God is the primary reality. Help your people to see this and feel this, that God relates to everything in their lives, all the time, as the main thing. He is the main thing in their lives. He’s the supreme treasure, the main value, the brightest hope, the one they are all willing to live for and die for.

3. Tremble at God’s wrath.

Make sure that the ugliness of the disease of sin in us and in the world and the fury of the wrath of God against that disease are felt by your people. God’s grace, precious grace, will never be amazing — not the way it should be — if our people do not tremble at the majesty of God’s transcendent purity and holy wrath against sin. If they do not feel the fitness of the outpouring of the cup, of the fury of his wrath against sin, they will never be amazed that they’re saved.

This is one of the main contributors to the happiness of serious reverence. It’s paradoxical, I know, that you would have a high, holy, trembling view of God’s wrath be the main contributor to the happiness of the seriousness of reverence. But it is so.

The 1,500-degree fire of the building from which we have just been snatched by the firemen can still be seen. We see it. We feel it. We see the smoke. We hear the crackle. And the trembling of our unspeakably happy thankfulness is anything but casual.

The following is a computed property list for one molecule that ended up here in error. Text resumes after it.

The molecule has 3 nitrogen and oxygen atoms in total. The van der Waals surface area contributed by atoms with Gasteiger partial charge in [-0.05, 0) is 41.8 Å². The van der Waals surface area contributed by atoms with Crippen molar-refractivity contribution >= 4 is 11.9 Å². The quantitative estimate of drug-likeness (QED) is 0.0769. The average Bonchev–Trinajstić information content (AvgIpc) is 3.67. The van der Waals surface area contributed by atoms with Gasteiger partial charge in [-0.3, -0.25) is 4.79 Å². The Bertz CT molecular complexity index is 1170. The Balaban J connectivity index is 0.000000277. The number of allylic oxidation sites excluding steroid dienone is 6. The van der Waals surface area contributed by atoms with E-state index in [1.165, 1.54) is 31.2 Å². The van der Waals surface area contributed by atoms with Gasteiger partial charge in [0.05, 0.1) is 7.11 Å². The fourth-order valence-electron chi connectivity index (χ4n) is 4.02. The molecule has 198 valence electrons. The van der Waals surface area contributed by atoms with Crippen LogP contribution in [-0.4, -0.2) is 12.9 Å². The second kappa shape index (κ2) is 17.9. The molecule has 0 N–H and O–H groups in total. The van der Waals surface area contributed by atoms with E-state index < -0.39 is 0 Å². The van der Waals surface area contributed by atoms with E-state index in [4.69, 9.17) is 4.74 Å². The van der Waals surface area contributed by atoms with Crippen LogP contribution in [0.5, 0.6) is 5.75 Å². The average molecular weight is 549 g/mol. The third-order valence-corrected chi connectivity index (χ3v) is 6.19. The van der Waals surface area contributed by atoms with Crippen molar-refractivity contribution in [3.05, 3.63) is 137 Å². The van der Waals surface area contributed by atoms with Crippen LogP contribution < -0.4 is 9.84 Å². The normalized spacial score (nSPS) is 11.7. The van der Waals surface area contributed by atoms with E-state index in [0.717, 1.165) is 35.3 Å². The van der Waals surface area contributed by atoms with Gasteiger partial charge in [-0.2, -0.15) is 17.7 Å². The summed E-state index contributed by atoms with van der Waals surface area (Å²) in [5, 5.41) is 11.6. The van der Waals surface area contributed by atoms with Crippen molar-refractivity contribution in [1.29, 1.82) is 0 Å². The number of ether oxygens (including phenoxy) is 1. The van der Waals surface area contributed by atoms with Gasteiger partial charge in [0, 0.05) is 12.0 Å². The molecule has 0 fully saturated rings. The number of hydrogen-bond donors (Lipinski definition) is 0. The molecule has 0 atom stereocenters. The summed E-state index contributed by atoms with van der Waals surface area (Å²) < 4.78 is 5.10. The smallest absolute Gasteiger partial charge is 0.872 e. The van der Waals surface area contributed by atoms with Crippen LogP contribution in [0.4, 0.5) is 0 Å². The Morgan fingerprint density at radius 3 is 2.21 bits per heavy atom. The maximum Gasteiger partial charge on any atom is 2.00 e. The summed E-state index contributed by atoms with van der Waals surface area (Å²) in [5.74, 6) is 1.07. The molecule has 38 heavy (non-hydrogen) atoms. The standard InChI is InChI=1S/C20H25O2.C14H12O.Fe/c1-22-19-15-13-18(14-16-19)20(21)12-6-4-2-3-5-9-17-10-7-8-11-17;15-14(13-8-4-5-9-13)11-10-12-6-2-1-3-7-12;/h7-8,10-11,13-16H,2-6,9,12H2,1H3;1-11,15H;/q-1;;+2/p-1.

4. Exalt Christ and his work.

Exalt Christ in his majesty and lowliness, in his suffering and resurrection, and in the unimaginable riches of what he purchased for us. Romans 8:32, “He who did not spare his own Son but gave him up for us all, how will he not also with him graciously give us all things?” Every single good that God’s elect receive, from now to eternity, is owing to the blood of Jesus Christ. Knowing that I don’t deserve this and what it cost him makes me tremble in my ecstasy.

5. Wonder over the new birth.

Finally, teach your people the miracle of their own conversion. Nobody knows from experience the glory of the miracle of new birth. We only know the wonder of the new birth from Scripture.

“Even when we were dead in our trespasses, [God] made us alive together with Christ . . . and raised us up with him and seated us with him in the heavenly places in Christ Jesus” (Ephesians 2:5–6) — nobody knows this. Nobody knows this stupendous reality from experience. We know it because God tells us it is so.

We have to teach our people that they are supernatural beings. Most people come into the sanctuary feeling very natural, right? We have to help them feel another way: “You’re a miracle. You’re a walking resurrection from the dead. You’re not merely natural anymore. This is not a moment of gathering natural people. Our faith, which is our life, is a miracle. God created it. It is trust. Our saving faith is trust in a supremely treasured Savior and Lord.”

May I venture to say that preaching like this will, over time, create in your people an eagerness to encounter God in his word in a way that will make coffee-sipping seem out of place?